Check out this article via Conversioner for an in-depth look at how to create a marketing persona.

2. Find Out What Your Target Audience is Searching For

Even though the primary purpose of content marketing is not SEO, is still plays a significant role on your SEO strategy. In order to attract some of the billions of daily searches to your content, you need to include the keywords that they are searching for. That’s where keyword research comes into play.

Open up the Google Adwords Keyword Planner tool and type in the words that you think your potential customers are searching for. Then use those keywords in your content title and occasionally in your content. Don’t “stuff” your content with the keywords — that’ll just get you penalized. It also will be apparent to your readers that you’re just trying to game the system and they’ll leave and bounce over to your competitors.

Here’s the bottom line: if you write informative and engaging original content, you don’t have to focus specifically on keywords. That’s because you’ll already be using them naturally, and Google is smart enough to figure out what your content is about without seeing the same keywords repeated multiply times in each paragraph.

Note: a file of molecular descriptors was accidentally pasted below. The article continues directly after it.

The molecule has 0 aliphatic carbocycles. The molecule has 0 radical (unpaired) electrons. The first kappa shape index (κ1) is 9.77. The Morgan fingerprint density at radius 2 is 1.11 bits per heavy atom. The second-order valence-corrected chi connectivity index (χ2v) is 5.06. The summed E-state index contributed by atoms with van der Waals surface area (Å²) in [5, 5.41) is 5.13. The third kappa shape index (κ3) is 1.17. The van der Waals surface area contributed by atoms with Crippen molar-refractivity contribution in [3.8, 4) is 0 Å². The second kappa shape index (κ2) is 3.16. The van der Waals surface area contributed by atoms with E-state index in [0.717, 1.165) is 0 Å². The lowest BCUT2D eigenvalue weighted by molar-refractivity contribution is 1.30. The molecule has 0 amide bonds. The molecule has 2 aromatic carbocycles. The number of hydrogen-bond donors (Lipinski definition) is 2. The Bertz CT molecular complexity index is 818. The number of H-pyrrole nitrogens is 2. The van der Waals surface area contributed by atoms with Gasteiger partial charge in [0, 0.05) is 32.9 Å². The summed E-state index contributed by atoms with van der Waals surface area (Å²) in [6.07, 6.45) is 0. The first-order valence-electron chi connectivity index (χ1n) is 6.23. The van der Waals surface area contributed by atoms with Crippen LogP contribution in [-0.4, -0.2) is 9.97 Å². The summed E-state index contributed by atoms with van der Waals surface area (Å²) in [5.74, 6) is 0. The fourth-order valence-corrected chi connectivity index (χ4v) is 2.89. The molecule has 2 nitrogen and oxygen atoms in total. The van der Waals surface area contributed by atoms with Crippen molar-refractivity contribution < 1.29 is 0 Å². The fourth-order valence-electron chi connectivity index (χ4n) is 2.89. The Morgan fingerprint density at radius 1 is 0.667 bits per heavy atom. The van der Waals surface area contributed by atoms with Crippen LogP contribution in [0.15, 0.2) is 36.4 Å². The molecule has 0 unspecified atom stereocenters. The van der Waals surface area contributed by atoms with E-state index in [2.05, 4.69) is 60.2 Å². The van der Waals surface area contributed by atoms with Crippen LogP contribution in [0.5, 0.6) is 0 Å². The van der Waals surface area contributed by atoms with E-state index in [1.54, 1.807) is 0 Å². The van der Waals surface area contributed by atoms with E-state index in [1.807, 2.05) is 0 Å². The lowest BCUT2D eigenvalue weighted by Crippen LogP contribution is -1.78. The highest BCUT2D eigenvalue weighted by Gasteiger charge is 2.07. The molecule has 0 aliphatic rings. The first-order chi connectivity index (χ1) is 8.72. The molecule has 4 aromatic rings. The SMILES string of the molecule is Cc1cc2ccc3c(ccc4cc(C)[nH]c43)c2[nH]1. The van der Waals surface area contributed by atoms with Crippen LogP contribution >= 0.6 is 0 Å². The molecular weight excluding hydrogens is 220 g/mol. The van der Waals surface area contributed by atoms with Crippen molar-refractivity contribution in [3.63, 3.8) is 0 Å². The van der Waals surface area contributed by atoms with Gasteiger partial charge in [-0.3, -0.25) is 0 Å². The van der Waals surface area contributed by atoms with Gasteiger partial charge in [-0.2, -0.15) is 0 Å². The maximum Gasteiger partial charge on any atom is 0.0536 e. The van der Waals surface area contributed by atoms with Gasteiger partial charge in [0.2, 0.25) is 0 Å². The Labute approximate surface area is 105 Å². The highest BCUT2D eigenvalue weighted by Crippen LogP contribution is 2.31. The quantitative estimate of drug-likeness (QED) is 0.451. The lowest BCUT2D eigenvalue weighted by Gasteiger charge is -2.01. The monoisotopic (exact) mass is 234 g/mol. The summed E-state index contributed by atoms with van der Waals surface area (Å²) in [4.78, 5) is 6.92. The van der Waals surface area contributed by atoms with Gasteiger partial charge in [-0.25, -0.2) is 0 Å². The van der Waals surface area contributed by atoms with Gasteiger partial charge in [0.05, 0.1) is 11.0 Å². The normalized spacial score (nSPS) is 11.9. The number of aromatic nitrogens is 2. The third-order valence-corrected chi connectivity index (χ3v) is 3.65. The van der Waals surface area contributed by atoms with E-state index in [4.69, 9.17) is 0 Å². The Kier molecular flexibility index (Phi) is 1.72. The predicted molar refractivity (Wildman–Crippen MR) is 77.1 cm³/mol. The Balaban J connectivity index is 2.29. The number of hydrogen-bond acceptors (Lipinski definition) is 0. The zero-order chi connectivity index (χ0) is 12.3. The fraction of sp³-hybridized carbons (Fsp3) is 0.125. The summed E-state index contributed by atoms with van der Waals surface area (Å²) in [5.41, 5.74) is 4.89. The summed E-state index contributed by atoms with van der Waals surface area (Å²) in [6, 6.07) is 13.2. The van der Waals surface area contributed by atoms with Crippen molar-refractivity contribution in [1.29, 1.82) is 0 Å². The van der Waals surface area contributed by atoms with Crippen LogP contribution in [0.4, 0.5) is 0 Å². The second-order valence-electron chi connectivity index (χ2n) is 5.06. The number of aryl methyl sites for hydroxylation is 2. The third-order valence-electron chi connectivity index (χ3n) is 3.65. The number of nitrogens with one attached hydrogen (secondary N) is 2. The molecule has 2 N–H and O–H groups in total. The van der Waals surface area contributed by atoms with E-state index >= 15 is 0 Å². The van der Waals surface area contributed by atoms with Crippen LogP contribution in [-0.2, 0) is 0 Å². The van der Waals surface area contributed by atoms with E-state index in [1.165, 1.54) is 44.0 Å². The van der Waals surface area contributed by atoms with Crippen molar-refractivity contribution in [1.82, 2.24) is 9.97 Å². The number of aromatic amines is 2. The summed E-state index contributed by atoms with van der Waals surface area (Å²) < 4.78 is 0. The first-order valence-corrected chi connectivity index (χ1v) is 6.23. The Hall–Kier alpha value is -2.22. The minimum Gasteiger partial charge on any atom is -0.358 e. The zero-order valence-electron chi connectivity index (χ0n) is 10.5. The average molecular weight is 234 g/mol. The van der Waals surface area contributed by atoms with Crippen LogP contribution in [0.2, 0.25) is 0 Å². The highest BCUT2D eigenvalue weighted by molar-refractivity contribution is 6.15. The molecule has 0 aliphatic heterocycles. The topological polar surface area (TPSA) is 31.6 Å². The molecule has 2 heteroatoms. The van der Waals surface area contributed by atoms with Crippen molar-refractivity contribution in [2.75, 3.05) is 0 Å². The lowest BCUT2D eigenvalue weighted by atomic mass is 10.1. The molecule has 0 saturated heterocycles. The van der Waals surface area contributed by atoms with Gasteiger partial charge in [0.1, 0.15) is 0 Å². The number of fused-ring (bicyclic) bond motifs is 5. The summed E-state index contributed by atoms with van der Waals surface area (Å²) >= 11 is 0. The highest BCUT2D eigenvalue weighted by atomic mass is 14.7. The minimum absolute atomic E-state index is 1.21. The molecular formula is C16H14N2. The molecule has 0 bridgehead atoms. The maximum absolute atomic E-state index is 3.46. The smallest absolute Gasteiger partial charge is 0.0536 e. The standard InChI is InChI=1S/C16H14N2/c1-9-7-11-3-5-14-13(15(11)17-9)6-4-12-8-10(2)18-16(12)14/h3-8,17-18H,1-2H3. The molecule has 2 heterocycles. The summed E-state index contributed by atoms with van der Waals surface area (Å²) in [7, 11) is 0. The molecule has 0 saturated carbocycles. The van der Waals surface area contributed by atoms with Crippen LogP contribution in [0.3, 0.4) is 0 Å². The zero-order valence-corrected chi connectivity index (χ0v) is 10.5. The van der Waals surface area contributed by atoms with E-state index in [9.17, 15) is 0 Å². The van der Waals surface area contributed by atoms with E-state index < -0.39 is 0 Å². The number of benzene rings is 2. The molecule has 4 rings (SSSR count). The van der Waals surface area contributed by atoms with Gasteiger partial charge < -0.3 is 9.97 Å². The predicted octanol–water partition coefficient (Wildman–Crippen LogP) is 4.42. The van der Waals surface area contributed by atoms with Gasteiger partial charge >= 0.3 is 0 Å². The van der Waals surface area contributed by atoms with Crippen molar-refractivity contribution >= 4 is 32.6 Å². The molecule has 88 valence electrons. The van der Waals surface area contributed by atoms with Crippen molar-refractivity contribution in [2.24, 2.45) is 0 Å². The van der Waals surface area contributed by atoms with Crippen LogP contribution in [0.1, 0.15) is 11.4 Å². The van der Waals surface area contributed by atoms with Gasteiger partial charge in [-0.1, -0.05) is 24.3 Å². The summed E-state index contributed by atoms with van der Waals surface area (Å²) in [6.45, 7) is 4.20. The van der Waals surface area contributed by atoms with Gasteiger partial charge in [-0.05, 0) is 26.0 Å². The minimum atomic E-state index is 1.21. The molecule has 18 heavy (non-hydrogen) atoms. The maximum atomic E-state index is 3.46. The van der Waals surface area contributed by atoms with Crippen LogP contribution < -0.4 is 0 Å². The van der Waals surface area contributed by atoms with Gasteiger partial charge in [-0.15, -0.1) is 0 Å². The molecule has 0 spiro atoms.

3. Create Your Content

Now that you’ve identified your audience and your keywords, it’s time to start creating your content masterpiece. If you’re a good (or competent) writer, then writing an effective page or post is the way to go. If writing isn’t your forte, you can shoot a video, record a podcast or create an infographic. Whatever works best for informing and engaging your particular target audience. Successful content marketers use a combination of many different formats to deliver their message (check out the video at the end of this post!).

4. Distribute Your Content

You’ve heard the one about the tree falling in the forest without anyone watching? Well, if you create an awesome piece of content but no one sees it — not very productive. You can organically distribute your content to your target audience directly via an email list (which you hopefully have been building) and social media. Just be sure to identify the social media platform that your target audience uses before spending time sharing. Read this post for how to do that.

Getting influencers to share your content is amazing, if you can make that happen. How to do that is a whole other topic beyond the scope of this little old post. Here’s an article to get you started on influencer marketing.